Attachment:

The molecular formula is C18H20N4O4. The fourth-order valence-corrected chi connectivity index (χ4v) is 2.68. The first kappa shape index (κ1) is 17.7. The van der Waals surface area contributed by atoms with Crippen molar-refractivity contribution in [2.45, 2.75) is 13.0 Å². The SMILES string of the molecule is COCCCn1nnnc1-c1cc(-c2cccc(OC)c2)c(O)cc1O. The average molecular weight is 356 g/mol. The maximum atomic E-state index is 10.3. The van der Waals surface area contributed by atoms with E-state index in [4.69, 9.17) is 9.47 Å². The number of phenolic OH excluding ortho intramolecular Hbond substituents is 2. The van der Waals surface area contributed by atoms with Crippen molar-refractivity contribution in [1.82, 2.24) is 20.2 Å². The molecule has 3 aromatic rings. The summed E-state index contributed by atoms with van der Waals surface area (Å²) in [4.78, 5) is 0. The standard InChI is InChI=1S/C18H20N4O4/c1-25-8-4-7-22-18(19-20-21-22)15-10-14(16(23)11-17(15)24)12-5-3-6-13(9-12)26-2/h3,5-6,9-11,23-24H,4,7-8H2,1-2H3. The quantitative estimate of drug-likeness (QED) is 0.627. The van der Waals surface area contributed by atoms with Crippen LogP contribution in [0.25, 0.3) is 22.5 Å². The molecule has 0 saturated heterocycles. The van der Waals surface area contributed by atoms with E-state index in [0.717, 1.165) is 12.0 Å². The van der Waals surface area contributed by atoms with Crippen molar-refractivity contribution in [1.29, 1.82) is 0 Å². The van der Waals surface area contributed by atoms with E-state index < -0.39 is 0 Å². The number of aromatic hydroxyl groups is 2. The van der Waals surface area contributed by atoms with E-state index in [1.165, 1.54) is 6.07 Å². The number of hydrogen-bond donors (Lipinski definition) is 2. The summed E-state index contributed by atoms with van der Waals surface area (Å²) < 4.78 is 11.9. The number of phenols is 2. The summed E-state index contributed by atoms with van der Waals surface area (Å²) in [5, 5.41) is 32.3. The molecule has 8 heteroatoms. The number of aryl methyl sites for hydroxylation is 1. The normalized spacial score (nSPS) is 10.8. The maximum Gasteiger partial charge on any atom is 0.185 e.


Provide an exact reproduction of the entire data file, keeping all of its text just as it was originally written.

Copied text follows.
The molecular formula is C18H20N4O4. The fourth-order valence-corrected chi connectivity index (χ4v) is 2.68. The first kappa shape index (κ1) is 17.7. The van der Waals surface area contributed by atoms with Crippen molar-refractivity contribution in [2.45, 2.75) is 13.0 Å². The SMILES string of the molecule is COCCCn1nnnc1-c1cc(-c2cccc(OC)c2)c(O)cc1O. The average molecular weight is 356 g/mol. The maximum atomic E-state index is 10.3. The van der Waals surface area contributed by atoms with E-state index in [4.69, 9.17) is 9.47 Å². The number of phenolic OH excluding ortho intramolecular Hbond substituents is 2. The van der Waals surface area contributed by atoms with Crippen molar-refractivity contribution in [1.82, 2.24) is 20.2 Å². The molecule has 3 aromatic rings. The summed E-state index contributed by atoms with van der Waals surface area (Å²) in [4.78, 5) is 0. The standard InChI is InChI=1S/C18H20N4O4/c1-25-8-4-7-22-18(19-20-21-22)15-10-14(16(23)11-17(15)24)12-5-3-6-13(9-12)26-2/h3,5-6,9-11,23-24H,4,7-8H2,1-2H3. The quantitative estimate of drug-likeness (QED) is 0.627. The van der Waals surface area contributed by atoms with Crippen LogP contribution in [0.25, 0.3) is 22.5 Å². The molecule has 0 saturated heterocycles. The van der Waals surface area contributed by atoms with E-state index in [0.717, 1.165) is 12.0 Å². The van der Waals surface area contributed by atoms with Crippen molar-refractivity contribution in [1.29, 1.82) is 0 Å². The van der Waals surface area contributed by atoms with E-state index < -0.39 is 0 Å². The number of aromatic hydroxyl groups is 2. The van der Waals surface area contributed by atoms with E-state index in [1.165, 1.54) is 6.07 Å². The number of hydrogen-bond donors (Lipinski definition) is 2. The summed E-state index contributed by atoms with van der Waals surface area (Å²) < 4.78 is 11.9. The number of phenols is 2. The summed E-state index contributed by atoms with van der Waals surface area (Å²) in [5, 5.41) is 32.3. The molecule has 8 heteroatoms. The number of aryl methyl sites for hydroxylation is 1. The normalized spacial score (nSPS) is 10.8. The maximum Gasteiger partial charge on any atom is 0.185 e.